Since 2000, the European paper value chain has been committed to the two-fold aim of increasing recycling and joining efforts to remove obstacles hampering paper recycling in Europe. The signatories of the new European Declaration on Paper Recycling have declared their commitment to reach 74% paper recycling by 2020.
In 2016, 72.5% of all paper consumed in Europe was recycled. Relative to 2015, the collection of paper for recycling increased by 0.9%, reaching 59.5 million tonnes. In parallel, paper
consumption slightly decreased, totalling 82.1 million tonnes. These two factors drove a considerable increase in the recycling rate: from 71.9% in 2015 to 72.5% in 2016.
Significantly, this means collection and recycling of paper has increased by 0.5 million tonnes compared to the base year of the Declaration (2015).
Clearly, an important step has already been taken towards reaching the 2020 target of 74% paper recycling. However, we are now fast approaching our maximum potential, since 22% of paper consumption can neither be collected nor recycled.
Changing consumption patterns are affecting the most recycled paper products. Newspaper consumption continued to decline in 2016. Increased consumption of corrugated boxes, the other most recycled paper product, is only partly compensating the challenge to the overall recycling rate of declining graphic (printing and writing) paper consumption. For the commitment period 2016 to 2020, recycling rate calculations have been independently verified by Deloitte. 2016 also features positive achievements at regional level.
The number of countries with a recycling rate below 60% has further dropped to nine. Equally, 17 countries now have recycling rates exceeding 70%, an increase of three, since 2015. On an international level, Europe continues to be the world champion in paper recycling, followed by North America. Other world regions’ paper recycling rates are improving, but coming from lower levels. In Europe, paper fibres are recycled 3.6 times on average, significantly outperforming the world average of 2.4 times.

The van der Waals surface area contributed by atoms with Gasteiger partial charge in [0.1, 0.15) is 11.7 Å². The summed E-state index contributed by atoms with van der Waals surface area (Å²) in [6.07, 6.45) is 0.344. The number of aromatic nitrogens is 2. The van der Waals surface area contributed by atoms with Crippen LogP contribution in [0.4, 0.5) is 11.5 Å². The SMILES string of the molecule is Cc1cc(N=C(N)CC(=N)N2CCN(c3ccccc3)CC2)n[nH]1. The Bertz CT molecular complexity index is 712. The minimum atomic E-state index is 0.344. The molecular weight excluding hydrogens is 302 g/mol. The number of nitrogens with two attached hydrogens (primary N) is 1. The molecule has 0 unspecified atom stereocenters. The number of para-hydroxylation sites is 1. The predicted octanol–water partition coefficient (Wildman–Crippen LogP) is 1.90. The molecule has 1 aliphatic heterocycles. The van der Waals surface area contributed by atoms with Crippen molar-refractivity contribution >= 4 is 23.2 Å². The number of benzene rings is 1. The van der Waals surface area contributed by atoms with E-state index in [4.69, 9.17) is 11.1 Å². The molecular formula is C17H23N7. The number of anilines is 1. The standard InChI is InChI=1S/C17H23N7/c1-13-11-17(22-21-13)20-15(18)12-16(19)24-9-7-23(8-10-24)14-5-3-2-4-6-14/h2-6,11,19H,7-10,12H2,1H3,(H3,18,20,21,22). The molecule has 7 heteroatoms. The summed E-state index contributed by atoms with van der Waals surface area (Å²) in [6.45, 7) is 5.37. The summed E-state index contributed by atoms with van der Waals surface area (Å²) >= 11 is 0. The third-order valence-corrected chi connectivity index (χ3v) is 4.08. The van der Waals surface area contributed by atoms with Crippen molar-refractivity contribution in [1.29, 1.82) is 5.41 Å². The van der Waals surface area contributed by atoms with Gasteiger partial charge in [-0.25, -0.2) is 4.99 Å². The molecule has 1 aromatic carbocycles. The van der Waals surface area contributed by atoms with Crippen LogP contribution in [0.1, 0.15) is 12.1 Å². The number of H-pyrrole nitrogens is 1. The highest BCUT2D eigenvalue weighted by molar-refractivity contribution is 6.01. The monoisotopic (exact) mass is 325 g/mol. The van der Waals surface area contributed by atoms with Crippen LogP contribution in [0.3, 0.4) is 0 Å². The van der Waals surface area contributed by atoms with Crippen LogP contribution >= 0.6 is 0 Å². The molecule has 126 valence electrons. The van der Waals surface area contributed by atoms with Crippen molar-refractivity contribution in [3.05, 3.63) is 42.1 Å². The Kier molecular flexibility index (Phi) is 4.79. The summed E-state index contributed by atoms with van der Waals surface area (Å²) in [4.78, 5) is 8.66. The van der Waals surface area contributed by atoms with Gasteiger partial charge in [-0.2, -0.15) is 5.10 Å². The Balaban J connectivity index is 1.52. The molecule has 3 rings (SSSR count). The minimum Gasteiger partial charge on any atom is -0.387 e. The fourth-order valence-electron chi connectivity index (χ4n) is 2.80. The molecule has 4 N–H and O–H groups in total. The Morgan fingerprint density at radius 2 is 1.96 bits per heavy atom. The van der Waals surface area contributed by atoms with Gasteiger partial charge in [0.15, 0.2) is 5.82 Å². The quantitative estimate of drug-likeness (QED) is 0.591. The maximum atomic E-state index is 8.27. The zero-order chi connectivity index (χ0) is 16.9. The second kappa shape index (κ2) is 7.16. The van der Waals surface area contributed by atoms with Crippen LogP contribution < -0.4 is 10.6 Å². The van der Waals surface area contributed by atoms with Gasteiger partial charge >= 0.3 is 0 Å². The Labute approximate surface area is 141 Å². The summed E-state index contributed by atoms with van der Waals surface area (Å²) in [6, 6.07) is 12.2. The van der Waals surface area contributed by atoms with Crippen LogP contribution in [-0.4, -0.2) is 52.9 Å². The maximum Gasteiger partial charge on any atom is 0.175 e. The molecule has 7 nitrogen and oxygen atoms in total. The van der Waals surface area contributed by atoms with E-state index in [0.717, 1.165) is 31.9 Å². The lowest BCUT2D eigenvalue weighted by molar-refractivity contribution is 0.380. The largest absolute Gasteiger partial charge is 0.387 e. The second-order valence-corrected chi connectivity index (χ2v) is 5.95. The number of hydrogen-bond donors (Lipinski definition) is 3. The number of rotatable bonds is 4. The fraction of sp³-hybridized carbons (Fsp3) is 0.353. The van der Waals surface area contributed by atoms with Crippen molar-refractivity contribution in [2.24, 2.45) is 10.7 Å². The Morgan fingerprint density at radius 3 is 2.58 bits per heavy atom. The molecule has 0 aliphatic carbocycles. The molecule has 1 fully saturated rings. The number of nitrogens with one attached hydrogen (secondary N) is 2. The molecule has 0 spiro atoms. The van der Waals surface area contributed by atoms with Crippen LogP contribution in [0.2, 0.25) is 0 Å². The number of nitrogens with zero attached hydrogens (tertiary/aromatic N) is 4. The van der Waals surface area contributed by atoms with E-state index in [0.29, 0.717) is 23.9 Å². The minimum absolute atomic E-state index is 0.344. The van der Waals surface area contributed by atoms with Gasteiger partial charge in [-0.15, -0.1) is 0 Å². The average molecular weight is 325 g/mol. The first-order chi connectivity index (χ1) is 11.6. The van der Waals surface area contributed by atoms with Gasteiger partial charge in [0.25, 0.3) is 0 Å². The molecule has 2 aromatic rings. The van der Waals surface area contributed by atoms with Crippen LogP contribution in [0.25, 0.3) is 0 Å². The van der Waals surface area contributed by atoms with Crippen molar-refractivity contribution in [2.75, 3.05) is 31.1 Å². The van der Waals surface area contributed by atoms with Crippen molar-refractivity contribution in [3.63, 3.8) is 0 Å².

While the EU is discussing how to transition to a circular economy, the paper fibre loop can serve as a model for circularity. Paper recycling is an industry ‘Made in Europe’. It prolongs value creation and creates job opportunities in Europe from a renewable, predominantly European resource, wood.
Driving year-on-year improvements in the ease and simplicity of recycling requires a huge effort from the paper value chain. This report details these continuing efforts, underlining the pride in the progress the EPRC has made.
CEPI is one of the signatories of the European Paper Recycling Council (EPRC) and holds its secretariat.
Read the press release on the EPRC website.
CEPI presented in February 2017 a review of its 2050 roadmap scoping the pathways, transformative investments and policy frameworks required for realising a 80% reduction of Greenhouse Gases (GHG) emissions and a 50% growth in the added-value delivered by the forest-fibres and paper industries in Europe. CEPI’s 2050 roadmap takes into account the emissions from the transport and logistics chain of industry. Emissions are estimated at 5 million tonnes of CO2 in 2015, the equivalent to 1.5 billion litres of diesel and accounts for roughly 10% of overall emission in the forest fibre and paper industry. The 2050 roadmap trajectory implies a GHG emissions reduction by 4 million tonnes in the next 35 years.
Such a reduction will be particularly challenging in the highly complex logistics chain of the forest fibre and paper industry. Indeed, raw materials and product deliveries in the European forest fibre and paper industry total approximately 350 million tonnes and cost 7,5 billion euros annually. Furthermore, the raw material supply chains from forests for raw wood and collection points for recycled paper are more scattered than in many other industries and mostly rely on road transport. In addition, finished products need to be delivered with short lead times to final customers across Europe. As a result, transportation represents a significant share in the cost of our final products and cost-efficient logistics are a central topic for forest fibre and paper companies.
Developed by CEPI members’ transport experts, this paper explores the possible pathways for a cost-efficient reduction of the industry transport and logistics chain emission towards 80% by 2050. It is intended to provide a sector specific illustration of the transport decarbonisation challenges and opportunities, which has now become particularly relevant in the context of the European Union’s debate on low-carbon mobility and its recently launched EU Mobility Package initiatives of 31 May and 8 November 2017.